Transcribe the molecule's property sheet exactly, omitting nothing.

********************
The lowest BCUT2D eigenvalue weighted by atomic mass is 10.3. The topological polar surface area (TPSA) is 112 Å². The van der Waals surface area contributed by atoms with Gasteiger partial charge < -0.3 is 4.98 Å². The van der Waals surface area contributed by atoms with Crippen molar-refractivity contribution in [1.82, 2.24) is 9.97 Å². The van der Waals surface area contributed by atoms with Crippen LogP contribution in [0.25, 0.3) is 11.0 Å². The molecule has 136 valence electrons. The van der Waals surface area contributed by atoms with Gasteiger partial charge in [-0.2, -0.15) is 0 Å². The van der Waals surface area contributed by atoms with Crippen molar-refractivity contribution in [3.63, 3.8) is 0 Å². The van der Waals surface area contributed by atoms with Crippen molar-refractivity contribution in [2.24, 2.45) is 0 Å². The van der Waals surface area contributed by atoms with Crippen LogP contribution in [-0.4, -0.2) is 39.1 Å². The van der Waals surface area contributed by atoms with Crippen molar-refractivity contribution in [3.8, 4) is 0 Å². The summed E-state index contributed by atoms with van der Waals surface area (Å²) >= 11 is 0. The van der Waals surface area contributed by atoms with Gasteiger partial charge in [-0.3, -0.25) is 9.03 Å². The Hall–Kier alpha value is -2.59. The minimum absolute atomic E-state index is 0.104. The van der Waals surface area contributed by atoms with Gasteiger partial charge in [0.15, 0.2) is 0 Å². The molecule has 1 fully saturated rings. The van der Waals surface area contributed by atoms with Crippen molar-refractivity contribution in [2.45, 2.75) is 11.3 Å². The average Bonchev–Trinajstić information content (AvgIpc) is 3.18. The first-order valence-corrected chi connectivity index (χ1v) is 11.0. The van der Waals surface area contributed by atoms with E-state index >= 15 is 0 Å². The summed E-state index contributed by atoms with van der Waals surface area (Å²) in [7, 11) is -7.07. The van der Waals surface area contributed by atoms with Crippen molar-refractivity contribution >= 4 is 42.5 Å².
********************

The lowest BCUT2D eigenvalue weighted by atomic mass is 10.3. The topological polar surface area (TPSA) is 112 Å². The van der Waals surface area contributed by atoms with Gasteiger partial charge < -0.3 is 4.98 Å². The van der Waals surface area contributed by atoms with Crippen molar-refractivity contribution in [1.82, 2.24) is 9.97 Å². The van der Waals surface area contributed by atoms with Crippen LogP contribution in [0.25, 0.3) is 11.0 Å². The molecule has 136 valence electrons. The van der Waals surface area contributed by atoms with Gasteiger partial charge in [-0.2, -0.15) is 0 Å². The van der Waals surface area contributed by atoms with Crippen molar-refractivity contribution in [3.63, 3.8) is 0 Å². The van der Waals surface area contributed by atoms with Crippen molar-refractivity contribution in [2.24, 2.45) is 0 Å². The van der Waals surface area contributed by atoms with Crippen LogP contribution in [-0.4, -0.2) is 39.1 Å². The van der Waals surface area contributed by atoms with Crippen molar-refractivity contribution in [3.8, 4) is 0 Å². The summed E-state index contributed by atoms with van der Waals surface area (Å²) >= 11 is 0. The van der Waals surface area contributed by atoms with Gasteiger partial charge in [-0.3, -0.25) is 9.03 Å². The Hall–Kier alpha value is -2.59. The minimum absolute atomic E-state index is 0.104. The van der Waals surface area contributed by atoms with Gasteiger partial charge in [0.15, 0.2) is 0 Å². The molecule has 1 fully saturated rings. The van der Waals surface area contributed by atoms with Crippen molar-refractivity contribution in [2.45, 2.75) is 11.3 Å². The average Bonchev–Trinajstić information content (AvgIpc) is 3.18. The first-order valence-corrected chi connectivity index (χ1v) is 11.0. The van der Waals surface area contributed by atoms with E-state index >= 15 is 0 Å². The summed E-state index contributed by atoms with van der Waals surface area (Å²) in [7, 11) is -7.07. The van der Waals surface area contributed by atoms with Crippen molar-refractivity contribution >= 4 is 42.5 Å².